I got ready for church, hoping the feeling would fade, but as I put on my sundress, I began to feel self-conscious about the tattoos it made visible, which would be seen by everyone in Mom and Dad’s small Baptist church. An old, familiar need—impressing church people so they would like Daddy—resurfaced. To make matters worse, it was the Sunday before Memorial Day; Dad was sure to pull out his patriotic script, and I was sure to feel twelve years old again. Then there were my kids, who aren’t exactly used to traditional Sunday mornings and were acting whiney. Honestly, I can’t believe we even made it to the church without having a major fight on the way.

We sang hymns I didn’t remember, and for the most part the kids sat quietly. No one stared at my tattoos, at least not that I could see. Then the kids were dismissed and Dad took the stage. His liturgy continued in its usual manner for about fifteen minutes, and then it happened. It was an aside, not part of the main message at all, perhaps even thrown in on the fly, but Dad alluded to my passage, the one I’d written down months before as my epigraph, and then he actually spoke aloud the three words I’d chosen for the title of my book.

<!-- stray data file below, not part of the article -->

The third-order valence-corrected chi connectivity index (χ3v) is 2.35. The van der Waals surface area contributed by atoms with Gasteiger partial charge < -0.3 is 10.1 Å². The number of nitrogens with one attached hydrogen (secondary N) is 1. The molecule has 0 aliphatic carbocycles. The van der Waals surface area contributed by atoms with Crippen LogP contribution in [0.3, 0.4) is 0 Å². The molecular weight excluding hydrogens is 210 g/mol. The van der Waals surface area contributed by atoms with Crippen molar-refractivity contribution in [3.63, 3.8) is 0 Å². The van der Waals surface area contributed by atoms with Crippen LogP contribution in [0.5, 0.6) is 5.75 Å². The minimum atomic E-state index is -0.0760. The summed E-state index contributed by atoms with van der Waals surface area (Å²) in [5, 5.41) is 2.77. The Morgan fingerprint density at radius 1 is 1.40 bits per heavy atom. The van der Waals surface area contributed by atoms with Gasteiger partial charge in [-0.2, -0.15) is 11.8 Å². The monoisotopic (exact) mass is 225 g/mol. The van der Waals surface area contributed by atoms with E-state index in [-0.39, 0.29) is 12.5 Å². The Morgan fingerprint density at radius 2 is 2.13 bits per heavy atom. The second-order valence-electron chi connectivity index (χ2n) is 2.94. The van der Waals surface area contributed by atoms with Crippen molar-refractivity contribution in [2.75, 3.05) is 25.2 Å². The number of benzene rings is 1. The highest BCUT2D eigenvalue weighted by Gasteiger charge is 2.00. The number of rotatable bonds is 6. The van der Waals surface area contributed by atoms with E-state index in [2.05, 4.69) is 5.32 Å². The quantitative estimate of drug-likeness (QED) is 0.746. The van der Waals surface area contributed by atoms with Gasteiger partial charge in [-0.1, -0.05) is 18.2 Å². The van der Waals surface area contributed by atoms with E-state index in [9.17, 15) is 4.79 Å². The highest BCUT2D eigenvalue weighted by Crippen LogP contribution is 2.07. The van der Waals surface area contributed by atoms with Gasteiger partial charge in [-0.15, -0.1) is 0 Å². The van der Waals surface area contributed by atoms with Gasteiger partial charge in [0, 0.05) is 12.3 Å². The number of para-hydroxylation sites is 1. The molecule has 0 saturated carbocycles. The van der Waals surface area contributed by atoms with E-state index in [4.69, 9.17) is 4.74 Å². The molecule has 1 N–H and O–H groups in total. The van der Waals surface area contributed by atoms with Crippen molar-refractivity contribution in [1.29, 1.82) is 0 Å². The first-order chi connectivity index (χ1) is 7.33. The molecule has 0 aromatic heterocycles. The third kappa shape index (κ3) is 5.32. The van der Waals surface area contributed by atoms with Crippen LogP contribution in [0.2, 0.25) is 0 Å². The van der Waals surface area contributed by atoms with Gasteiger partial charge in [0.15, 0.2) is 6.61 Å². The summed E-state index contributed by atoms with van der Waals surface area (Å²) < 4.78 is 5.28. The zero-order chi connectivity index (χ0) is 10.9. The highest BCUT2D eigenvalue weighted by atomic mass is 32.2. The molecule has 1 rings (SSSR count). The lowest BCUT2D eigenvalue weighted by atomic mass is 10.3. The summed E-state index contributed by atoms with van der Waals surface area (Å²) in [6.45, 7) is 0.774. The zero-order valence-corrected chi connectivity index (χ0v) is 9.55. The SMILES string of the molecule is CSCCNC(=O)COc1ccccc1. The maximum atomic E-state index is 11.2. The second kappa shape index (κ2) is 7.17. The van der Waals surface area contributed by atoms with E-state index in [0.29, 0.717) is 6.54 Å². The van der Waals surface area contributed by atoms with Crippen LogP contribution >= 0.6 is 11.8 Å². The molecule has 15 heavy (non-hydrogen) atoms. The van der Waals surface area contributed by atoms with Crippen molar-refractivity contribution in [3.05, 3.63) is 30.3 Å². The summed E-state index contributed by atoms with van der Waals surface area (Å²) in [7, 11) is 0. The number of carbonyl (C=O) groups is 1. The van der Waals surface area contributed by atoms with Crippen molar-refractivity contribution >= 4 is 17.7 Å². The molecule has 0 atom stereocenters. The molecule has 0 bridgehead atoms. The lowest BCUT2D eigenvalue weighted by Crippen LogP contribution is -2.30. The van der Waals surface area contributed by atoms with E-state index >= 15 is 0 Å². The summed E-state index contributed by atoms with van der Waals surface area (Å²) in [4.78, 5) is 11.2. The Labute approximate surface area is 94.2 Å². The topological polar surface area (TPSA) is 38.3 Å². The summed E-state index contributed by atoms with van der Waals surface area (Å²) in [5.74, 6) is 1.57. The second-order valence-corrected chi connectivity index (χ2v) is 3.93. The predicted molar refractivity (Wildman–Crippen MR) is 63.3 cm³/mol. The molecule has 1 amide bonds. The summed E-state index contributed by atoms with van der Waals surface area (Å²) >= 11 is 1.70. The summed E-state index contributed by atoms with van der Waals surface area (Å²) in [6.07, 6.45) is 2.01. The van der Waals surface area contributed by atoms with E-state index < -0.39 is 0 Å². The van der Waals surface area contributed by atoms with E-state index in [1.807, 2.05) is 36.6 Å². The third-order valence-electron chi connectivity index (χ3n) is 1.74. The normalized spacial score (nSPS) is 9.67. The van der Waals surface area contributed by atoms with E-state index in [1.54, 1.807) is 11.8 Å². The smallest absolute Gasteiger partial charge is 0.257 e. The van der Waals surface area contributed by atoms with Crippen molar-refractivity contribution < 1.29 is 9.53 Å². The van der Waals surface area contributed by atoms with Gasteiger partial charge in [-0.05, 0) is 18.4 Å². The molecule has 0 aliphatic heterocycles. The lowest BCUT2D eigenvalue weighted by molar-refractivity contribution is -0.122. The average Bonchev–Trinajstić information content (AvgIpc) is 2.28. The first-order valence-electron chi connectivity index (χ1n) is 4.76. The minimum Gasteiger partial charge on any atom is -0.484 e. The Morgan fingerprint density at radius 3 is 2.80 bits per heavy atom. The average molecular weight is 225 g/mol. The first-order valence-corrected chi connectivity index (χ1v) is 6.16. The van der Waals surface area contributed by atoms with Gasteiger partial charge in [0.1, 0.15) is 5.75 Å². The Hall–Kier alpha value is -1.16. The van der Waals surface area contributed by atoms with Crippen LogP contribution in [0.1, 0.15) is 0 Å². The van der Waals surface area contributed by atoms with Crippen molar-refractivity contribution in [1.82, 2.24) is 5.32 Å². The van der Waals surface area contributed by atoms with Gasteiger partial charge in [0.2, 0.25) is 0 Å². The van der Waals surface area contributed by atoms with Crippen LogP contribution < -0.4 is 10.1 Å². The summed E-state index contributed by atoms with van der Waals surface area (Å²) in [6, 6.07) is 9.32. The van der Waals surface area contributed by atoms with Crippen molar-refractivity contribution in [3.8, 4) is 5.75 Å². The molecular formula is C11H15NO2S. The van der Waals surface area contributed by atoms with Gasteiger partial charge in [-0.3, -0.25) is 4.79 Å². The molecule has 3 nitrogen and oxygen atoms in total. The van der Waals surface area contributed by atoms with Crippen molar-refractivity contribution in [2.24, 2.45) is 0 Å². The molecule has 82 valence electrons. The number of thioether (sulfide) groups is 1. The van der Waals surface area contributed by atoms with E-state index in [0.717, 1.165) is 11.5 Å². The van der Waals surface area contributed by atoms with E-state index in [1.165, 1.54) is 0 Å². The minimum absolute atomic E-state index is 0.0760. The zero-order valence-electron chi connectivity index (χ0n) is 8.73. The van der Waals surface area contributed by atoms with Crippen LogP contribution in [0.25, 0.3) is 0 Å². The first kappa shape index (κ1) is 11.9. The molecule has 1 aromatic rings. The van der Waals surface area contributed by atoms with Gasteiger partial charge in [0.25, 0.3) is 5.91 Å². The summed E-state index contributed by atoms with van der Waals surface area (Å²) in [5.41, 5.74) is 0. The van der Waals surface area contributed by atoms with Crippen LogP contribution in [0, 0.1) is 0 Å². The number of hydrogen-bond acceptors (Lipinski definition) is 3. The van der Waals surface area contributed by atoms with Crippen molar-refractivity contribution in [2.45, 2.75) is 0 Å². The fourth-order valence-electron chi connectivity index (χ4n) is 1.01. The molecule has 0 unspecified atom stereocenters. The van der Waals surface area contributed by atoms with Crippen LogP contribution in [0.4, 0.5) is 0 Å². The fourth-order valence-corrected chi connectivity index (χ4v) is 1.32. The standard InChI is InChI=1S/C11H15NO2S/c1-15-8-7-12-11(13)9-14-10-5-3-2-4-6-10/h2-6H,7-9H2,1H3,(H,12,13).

I’m not ready to share that title yet, but what Dad said next was just as wonderful. “It’s good to remember things,” he told the small crowd, and my eyes filled with tears. It was one of those rare moments when none of the tears spilled over and onto my cheeks, but their very presence served as witness, to me, of a holy encounter.

“We wake, if we ever wake at all, to mystery, rumors of death, beauty, violence…” says Annie Dillard in the first essay of her book Pilgrim at Tinker Creek, and I’m struck by the possibility that I spend most days wakened only in the physical aspect of my being, while my spirit slumbers on inside me. What does it take for these Lazarus ears to hear? How many times must Jesus call out my name, and why can’t I make it through the rest of my days, without doubting the reality of his voice? Behold my microscopic faith.

Yet, God mercifully continues to call. May the eyes of my heart flutter open just in time; may the full weight of his gaze falling directly onto me be itself the sun that wakes my spirit for eternity.


24 Comments

  1. Peter B

    We’ve been feeling pretty dead (or maybe just numb) for the past year. Thank you for this — but especially for expressing, in that last paragraph or two, what I fear and desperately need.

  2. Paula Shaw